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Elephant seals wore trackers to aid Antarctic study

Antarctic study

The impact of global warming on the planet has led scientists to adopt alternative ways to study places that are inaccessible with boats and sophisticated scientific equipment. A team of researchers have used arctic seals to aid their Antarctic study. Elephant seals wore trackers so that scientists could monitor their underwater activity.

Antarctic study and climate change

The team of researchers from University of Tasmania, Australia, aimed to study the impact of melting ice shelves in East Antartica’s Prydz Bay. The focus of this research was bottom water which is crucial to the change in climate conditions all across the earth. The elephant seals wore trackers that helped scientist monitor their activity from 2011 to 2013.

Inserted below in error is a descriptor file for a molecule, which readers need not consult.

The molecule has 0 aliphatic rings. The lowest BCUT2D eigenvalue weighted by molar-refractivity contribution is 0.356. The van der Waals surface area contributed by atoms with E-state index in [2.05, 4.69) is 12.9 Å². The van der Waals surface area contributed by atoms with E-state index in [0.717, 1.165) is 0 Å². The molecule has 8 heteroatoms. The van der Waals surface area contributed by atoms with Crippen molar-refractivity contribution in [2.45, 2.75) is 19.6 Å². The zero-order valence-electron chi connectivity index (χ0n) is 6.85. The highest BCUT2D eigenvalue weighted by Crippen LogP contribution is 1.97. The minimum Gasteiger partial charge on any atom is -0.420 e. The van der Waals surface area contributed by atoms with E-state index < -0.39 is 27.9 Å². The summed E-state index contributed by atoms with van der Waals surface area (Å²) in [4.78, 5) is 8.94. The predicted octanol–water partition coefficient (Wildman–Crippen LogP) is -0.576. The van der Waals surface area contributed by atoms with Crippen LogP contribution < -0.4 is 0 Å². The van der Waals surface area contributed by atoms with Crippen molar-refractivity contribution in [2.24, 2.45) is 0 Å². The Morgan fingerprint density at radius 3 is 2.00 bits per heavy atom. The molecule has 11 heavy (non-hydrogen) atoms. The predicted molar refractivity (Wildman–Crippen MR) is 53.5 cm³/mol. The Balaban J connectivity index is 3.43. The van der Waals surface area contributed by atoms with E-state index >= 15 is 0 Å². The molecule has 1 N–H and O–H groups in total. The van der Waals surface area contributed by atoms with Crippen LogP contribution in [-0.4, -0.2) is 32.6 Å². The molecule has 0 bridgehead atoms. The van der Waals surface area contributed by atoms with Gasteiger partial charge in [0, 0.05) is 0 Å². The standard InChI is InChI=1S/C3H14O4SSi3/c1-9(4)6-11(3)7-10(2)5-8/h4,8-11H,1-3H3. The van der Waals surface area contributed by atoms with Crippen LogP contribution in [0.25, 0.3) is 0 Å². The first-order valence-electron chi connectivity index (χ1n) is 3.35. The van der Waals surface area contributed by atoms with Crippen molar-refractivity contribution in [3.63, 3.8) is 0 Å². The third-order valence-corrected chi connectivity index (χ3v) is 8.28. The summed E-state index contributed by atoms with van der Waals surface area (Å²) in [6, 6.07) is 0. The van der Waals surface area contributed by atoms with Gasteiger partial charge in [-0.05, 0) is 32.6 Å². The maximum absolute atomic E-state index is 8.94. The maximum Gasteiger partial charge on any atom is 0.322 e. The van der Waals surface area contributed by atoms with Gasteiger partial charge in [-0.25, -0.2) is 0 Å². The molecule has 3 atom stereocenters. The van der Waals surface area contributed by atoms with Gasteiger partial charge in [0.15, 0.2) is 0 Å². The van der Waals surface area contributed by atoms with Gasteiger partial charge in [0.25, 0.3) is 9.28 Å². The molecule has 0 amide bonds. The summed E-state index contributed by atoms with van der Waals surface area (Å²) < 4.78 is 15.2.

The researchers gathered data from around 20 seals that inhabited the Prydz Bay during March to October, which is the coldest time of the year in the Antarctic.

Through careful monitoring of the seals, researchers were able to gather sufficient amount of data to evaluate the condition of bottom water in the region. As predicted by scientists, the loss of ice sheets in the region has been linked to an increase in temperature of the oceans. The loss is both accelerated and irreversible posing a major threat to the climate conditions across the globe.

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The data evaluated by the scientists helped in the study of dense shelf water formation in the Prydz Bay. It also affirmed the speculation of being the fourth bottom water producer in the region.

Previous studies on Antarctic

In previous studies, researchers tried studying Antarctic bottom water production through a single seal but the study did not reveal sufficient data to draw a solid conclusion from. The results of the new study conducted by the Univeristy of Tasmania were revealed in the journal Nature Communications as reported by ABC.

Researchers aim to understand the complexity of the bottom water system in the future.

Image Credit: eandt.theiet.org

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